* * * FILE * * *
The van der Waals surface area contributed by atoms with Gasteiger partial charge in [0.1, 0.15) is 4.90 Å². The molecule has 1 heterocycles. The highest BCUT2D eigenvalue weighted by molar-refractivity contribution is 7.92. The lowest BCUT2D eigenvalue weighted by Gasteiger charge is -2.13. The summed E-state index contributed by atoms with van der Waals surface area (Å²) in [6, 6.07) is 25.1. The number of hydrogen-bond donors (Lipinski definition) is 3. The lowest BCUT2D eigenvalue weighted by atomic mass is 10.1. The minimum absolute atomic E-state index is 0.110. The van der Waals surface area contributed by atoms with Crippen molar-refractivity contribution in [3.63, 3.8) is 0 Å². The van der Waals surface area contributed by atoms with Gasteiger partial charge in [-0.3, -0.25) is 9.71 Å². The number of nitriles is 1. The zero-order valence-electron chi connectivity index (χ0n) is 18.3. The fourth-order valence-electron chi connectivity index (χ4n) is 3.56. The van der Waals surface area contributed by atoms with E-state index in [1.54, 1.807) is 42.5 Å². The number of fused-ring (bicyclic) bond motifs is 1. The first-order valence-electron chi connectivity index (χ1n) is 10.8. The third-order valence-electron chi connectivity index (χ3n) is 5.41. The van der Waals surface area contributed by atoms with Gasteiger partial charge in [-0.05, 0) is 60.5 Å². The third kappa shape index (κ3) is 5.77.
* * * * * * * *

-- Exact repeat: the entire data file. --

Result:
The van der Waals surface area contributed by atoms with Gasteiger partial charge in [0.1, 0.15) is 4.90 Å². The molecule has 1 heterocycles. The highest BCUT2D eigenvalue weighted by molar-refractivity contribution is 7.92. The lowest BCUT2D eigenvalue weighted by Gasteiger charge is -2.13. The summed E-state index contributed by atoms with van der Waals surface area (Å²) in [6, 6.07) is 25.1. The number of hydrogen-bond donors (Lipinski definition) is 3. The lowest BCUT2D eigenvalue weighted by atomic mass is 10.1. The minimum absolute atomic E-state index is 0.110. The van der Waals surface area contributed by atoms with Crippen molar-refractivity contribution in [3.63, 3.8) is 0 Å². The van der Waals surface area contributed by atoms with Gasteiger partial charge in [-0.3, -0.25) is 9.71 Å². The number of nitriles is 1. The zero-order valence-electron chi connectivity index (χ0n) is 18.3. The fourth-order valence-electron chi connectivity index (χ4n) is 3.56. The van der Waals surface area contributed by atoms with E-state index in [1.54, 1.807) is 42.5 Å². The number of fused-ring (bicyclic) bond motifs is 1. The first-order valence-electron chi connectivity index (χ1n) is 10.8. The third-order valence-electron chi connectivity index (χ3n) is 5.41. The van der Waals surface area contributed by atoms with Gasteiger partial charge in [-0.05, 0) is 60.5 Å². The third kappa shape index (κ3) is 5.77.